> and giving the Crypto again. This latest leaf is still deform bu
> see what will happen to future leaves. Can lack of CO2 cause def
> growth. Other plants do not have the symptom.

Oh boy!  You're asking the wrong person here.<g> I think Paul 
Krombholz is the person to ask which nutrient dificiency causes 
what specific problem, but here goes.

It sounds to me that your plants were getting _something_ they 
needed from the Tetra product since the deformed leaves appeared 
after you stopped using it. (and I assume from your note that you 
didn't start using something else?) In my experience, lack of CO2 
slows overall growth, but I haven't seen it cause specific 

> Are you the same Karen that Cryptocoryne article appeared in Oct
> AFM? I became interested and will be looking for more Crypts. I 
> only one C.Siamensis var. Ewansii, I think. It now has two baby
> plants.

Yes, I am.  I'm glad if the article made you take a closer look at 
this interesting group of plants!  It's fun to have babies in the 
"family" isn't it?<g>

 Subject: Re: Balance and Lighting

> I think I can handle "equilibirium".  Precise (or scientific) 
> terminology merely elminates the subjective component.  I can 
> accept "equilibrium" to be a synonym for "steady state" because
> the deltas are largely un-measurable in either case.
> I believe that "equilibrium" merely (and only) implies a limitin
> factor exists in forcing a state shift.  There is no subjectivit
> in this (limiting factors are ALWAYS present in steady state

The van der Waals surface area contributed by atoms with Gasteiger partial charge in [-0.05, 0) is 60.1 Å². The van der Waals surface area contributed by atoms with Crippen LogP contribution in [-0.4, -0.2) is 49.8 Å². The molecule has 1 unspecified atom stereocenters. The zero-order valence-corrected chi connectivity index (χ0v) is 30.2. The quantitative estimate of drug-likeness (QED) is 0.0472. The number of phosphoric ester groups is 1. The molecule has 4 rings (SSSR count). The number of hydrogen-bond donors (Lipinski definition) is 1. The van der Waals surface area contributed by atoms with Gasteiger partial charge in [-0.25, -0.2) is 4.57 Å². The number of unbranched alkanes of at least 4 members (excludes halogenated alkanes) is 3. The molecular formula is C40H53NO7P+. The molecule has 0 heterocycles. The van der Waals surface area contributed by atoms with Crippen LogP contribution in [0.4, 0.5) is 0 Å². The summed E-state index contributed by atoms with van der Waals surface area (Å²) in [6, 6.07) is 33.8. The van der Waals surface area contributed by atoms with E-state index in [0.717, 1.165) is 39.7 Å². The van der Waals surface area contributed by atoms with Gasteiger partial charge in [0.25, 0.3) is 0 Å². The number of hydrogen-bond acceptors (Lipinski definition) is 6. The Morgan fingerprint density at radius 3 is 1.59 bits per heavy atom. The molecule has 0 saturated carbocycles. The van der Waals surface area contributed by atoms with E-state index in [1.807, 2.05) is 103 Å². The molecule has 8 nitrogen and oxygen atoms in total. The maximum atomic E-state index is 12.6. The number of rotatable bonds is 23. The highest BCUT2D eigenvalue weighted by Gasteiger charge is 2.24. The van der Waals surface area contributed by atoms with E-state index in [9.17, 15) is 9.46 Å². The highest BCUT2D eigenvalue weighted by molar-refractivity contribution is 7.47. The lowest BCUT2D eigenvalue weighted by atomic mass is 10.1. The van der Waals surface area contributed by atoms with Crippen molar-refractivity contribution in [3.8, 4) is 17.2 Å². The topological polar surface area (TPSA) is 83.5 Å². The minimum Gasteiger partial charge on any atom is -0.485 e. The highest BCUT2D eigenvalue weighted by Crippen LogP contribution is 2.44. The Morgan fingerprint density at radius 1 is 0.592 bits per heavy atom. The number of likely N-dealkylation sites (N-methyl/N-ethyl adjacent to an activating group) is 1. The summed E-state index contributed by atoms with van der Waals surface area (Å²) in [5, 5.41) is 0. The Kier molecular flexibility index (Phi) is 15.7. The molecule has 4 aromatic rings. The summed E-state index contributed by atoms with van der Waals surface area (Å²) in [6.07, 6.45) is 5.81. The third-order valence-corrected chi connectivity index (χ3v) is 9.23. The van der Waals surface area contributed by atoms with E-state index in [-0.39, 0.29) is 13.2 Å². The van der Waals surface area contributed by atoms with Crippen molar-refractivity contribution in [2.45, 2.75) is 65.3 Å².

> systems).

Oh, good... I'm worn out from arguing with Shaji!<VBG>


 Subject: EQUILIBRIUM = Steady State


> I am changing some of the principles used in natural resource
> management to accomodate our aquatic systems.  As a result,
> my definition of "steady state" includes the following:
>   No (observable) state change over time, as a result of
>     (1) natural processes (species and cycles present)
>     (2) environmental input.
> Resource managers ONLY include (1).  They never do (2).  I
> am proposing that our definition needs (2) because the aquarist
> for all practical purposes, IS the environmental input (light,
> water movement, nutrients, CO2, etc.)
> > At least in my experience, even the best aquarium doesn't rema
> > "steady state" without planned intervention.  [snip]
> > While as a whole, I would consider my tank to be "steady state
> > that the amount of CO2, trace elements, fish food, water chang
> > etc. remains essentially the same on a day to day basis, and h
> > for several years.  At the same time, there is the constant 
> > "tweaking" to keep various species where _I_ decide they shoul
> > stay.  So from this perspective, the tank is almost continuall
> > a "dynamic state".
> You (the aquarist) are simulating foraging or vegetative browsin
> by selecting what plant species (and how much) to remove.  The
> end result is a system that does not change (observably).  This
> is also done in the real world:  livestock grazing (or deer 
> browsing) simulates fire, and both selectively remove vegetation
> We don't have large mammals or fire, but we can have the aquaris
> fish, crustaceans, diseases, snails, etc. do the same thing.
> Because all human intervention falls under part (2) of my
> definition (environmental input), your system would be in steady
> state according to this definition.  

OK, I can buy that to. But it's another point that we have to make 
_sure_ that novices understand.

> Perhaps another time I will have to explain in detail the
> counter-intuitive influences of "geologic time".  :-)

Please do!  As usual, I am enjoying your input tremendously.

Karen Randall
Aquatic Gardeners Assoc.
Boston, MA